The special counsel named by the Biden administration to investigate Donald Trump oversaw a Justice Department unit rebuked by the Supreme Court for its prosecution of a prominent Republican and was linked by Congress to the IRS scandal that targeted conservative groups. Jack Smith, a war crimes prosecutor in The Hague and former chief of the DOJ public integrity section, was named Friday by Attorney General Merrick Garland to take over two investigations of Trump related to Jan. 6 and classified documents found at Mar-a-Lago. In 2014, the House Oversight Committee concluded that during Smith’s earlier stint at DOJ he set up a critical meeting between his department and IRS official Lois Lerner that set in motion the targeting of conservative nonprofits that became one of the signature scandals of the Obama administration.
The Oversight Committee obtained testimony from a DOJ official named Richard Pilger in 2014 that showed Smith set up a meeting with Lerner to discuss more aggressive enforcement of regulations prohibiting tax-exempt groups from engaging in politics in the aftermath of the landmark Citizens United free speech Supreme Court case. “According to Mr. Pilger, the Justice Department convened a meeting with former IRS official Lois Lerner in October 2010 to discuss how the IRS could assist in the criminal enforcement of campaign-finance laws against politically active nonprofits,” the committee wrote in a 2014 letter to DOJ. “This meeting was arranged at the direction of Public Integrity Section Chief Jack Smith.”
The letter concluded: “It is apparent that the Department’s leadership, including Public Integrity Section Chief Jack Smith, was closely involved in engaging with the IRS in wake of Citizens United and political pressure from prominent Democrats to address perceived problems with the decision.” The letter, which sought a transcribed interview with Smith, was signed by then Committee Chairman Darrell Issa (R-Calif.) and Rep. Jim Jordan (R-Ohio), who is now in line to become House Judiciary Committee chairman when the GOP takes over the House in January. The Treasury Department Inspector General ultimately concluded that the ensuing IRS pursuit of conservative nonprofits was inappropriate. “The IRS used inappropriate criteria that identified for review Tea Party and other organizations applying for tax-exempt status based upon their names or policy positions instead of indications of potential political campaign intervention,” the report concluded.
It can only hold in times of plenty and peace.
“What did Ursula von der Leyen say about Italy? If Italy elects the wrong parties during parliamentary elections, the EU “has tools” to coerce them, as in the case of Poland and Hungary.”
A top-down approach to forcibly create a common identity has never worked, and it never will. Despite the spasmodic efforts of the leftist media dictatorship, its dominance has up until now failed to force the public opinion of European countries into believing the old continent is united. Few in the West dare to contradict this, while the opinions of the East are ignored. This pretentious outlook — detached from the reality of the world — is presented to Europeans on a daily basis, but it instead serves as clear proof that those who are pushing the cause the most aggessively do not themselves believe in the thesis they claim is their own. What did Ursula von der Leyen say about Italy? If Italy elects the wrong parties during parliamentary elections, the EU “has tools” to coerce them, as in the case of Poland and Hungary.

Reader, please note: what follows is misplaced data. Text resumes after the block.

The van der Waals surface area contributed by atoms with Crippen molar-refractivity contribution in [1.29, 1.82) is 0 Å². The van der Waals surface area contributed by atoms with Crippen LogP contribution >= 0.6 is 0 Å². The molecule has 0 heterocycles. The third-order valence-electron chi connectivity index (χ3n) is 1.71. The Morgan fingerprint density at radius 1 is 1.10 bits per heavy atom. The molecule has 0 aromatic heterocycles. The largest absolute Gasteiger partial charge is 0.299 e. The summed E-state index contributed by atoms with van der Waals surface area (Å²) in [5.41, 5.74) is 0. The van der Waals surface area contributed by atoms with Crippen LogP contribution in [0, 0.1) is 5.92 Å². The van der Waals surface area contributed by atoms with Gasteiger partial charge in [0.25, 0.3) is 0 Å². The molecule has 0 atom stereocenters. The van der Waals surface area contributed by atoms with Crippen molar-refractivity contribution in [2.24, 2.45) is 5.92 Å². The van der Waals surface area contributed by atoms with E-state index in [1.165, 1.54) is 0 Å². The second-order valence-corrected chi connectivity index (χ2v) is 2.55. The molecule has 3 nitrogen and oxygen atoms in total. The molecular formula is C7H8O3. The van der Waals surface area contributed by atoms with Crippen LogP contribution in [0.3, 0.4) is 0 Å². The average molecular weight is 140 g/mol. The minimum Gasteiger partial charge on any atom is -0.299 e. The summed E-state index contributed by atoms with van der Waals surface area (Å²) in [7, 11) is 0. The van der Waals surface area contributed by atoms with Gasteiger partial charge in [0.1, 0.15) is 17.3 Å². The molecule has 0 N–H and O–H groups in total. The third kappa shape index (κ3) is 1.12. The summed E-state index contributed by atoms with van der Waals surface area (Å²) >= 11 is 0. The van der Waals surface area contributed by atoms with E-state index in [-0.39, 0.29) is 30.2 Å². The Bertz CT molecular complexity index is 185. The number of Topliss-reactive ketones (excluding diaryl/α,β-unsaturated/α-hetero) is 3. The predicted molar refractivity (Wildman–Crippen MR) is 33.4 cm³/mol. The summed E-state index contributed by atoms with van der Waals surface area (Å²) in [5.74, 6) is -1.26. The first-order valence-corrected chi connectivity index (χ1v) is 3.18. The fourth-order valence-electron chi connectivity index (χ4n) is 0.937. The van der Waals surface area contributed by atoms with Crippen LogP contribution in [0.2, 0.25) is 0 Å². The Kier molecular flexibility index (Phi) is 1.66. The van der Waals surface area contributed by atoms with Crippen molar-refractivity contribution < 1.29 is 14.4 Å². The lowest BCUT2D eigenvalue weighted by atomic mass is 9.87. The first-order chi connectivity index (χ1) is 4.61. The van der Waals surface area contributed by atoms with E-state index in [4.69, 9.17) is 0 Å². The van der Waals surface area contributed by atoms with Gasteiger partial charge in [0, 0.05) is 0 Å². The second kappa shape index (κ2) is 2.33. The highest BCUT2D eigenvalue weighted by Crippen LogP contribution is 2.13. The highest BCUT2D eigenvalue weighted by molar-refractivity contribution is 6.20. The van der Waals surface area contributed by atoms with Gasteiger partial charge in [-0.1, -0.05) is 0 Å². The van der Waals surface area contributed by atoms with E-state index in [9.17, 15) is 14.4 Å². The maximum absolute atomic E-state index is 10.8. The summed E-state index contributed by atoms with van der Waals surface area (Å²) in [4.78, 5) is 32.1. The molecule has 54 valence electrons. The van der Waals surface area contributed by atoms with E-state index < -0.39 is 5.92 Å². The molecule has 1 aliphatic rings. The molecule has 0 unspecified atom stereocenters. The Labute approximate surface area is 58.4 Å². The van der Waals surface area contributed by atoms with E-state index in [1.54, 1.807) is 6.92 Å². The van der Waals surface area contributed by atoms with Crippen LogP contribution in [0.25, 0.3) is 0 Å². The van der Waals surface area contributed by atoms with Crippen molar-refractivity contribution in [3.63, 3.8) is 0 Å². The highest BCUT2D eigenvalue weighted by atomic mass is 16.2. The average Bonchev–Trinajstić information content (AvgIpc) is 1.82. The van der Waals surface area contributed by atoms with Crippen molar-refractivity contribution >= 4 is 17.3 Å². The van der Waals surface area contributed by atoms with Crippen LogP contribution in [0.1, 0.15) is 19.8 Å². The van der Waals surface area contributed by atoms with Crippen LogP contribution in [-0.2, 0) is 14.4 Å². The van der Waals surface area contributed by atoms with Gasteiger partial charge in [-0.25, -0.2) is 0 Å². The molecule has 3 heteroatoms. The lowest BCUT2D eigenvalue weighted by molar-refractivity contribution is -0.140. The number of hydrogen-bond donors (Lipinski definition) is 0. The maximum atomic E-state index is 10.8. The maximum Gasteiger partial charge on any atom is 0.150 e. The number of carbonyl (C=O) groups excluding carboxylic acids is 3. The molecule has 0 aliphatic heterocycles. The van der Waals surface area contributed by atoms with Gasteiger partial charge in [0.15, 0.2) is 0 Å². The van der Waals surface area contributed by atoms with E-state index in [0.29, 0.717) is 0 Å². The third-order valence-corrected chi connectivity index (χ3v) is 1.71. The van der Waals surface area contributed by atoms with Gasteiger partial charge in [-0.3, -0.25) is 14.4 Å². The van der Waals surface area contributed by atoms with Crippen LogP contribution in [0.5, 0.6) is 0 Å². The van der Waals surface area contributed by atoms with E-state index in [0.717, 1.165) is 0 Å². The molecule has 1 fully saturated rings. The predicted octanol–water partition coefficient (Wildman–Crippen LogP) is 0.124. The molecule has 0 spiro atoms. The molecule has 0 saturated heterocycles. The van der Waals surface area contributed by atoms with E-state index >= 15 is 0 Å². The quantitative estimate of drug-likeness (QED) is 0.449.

This is what European unity looks like per the left-liberal authoritarian concept. We have heard many and varied answers to the question of why, but very few have tackled the question regarding the lack of European identity. Brussels, the left-liberal media, and the NGO networks that dictate EU policy are not the only ones who have tried and failed to forge a common European identity. Notably, Tito tried to forge a unified southern Slavic nation-state out of the diverse Yugoslavia, and his one-party dictatorship did its best to stifle dissent. The party leader, born a Croatian-Slovenian, even divorced his Serbian wife when she warned him that greater autonomy for the member republics — which Tito believed would quell the nationalist fervor that was smoldering everywhere — would tear Yugoslavia apart. The Serbian woman was right because Tito’s measures had inflamed rather than quelled nationalist sentiment.
The powerful leader forgot one thing. There was no real substance behind the party and state propaganda, which constantly talked about a united Yugoslavia. Indeed, Yugoslav identity had not emerged in the seven decades of the South Slav state. How did the philosopher John Lukacs put it? The most powerful builder of identity for people is belonging to a nation, and ignoring such basic truths in politics has fatal consequences. At the last census of Yugoslavia, only 20,000 people identified themselves as Yugoslavs. For a country of 23 million people, this is an extremely low number and would have a negligible social impact.
Michael Schaefer breaks down the fact that the voting machines in Arizona were not certified and thusly the election in turn cannot be legally certified. pic.twitter.com/IWp5Wcb7r2
— Matt Baker (@liqidearth) November 21, 2022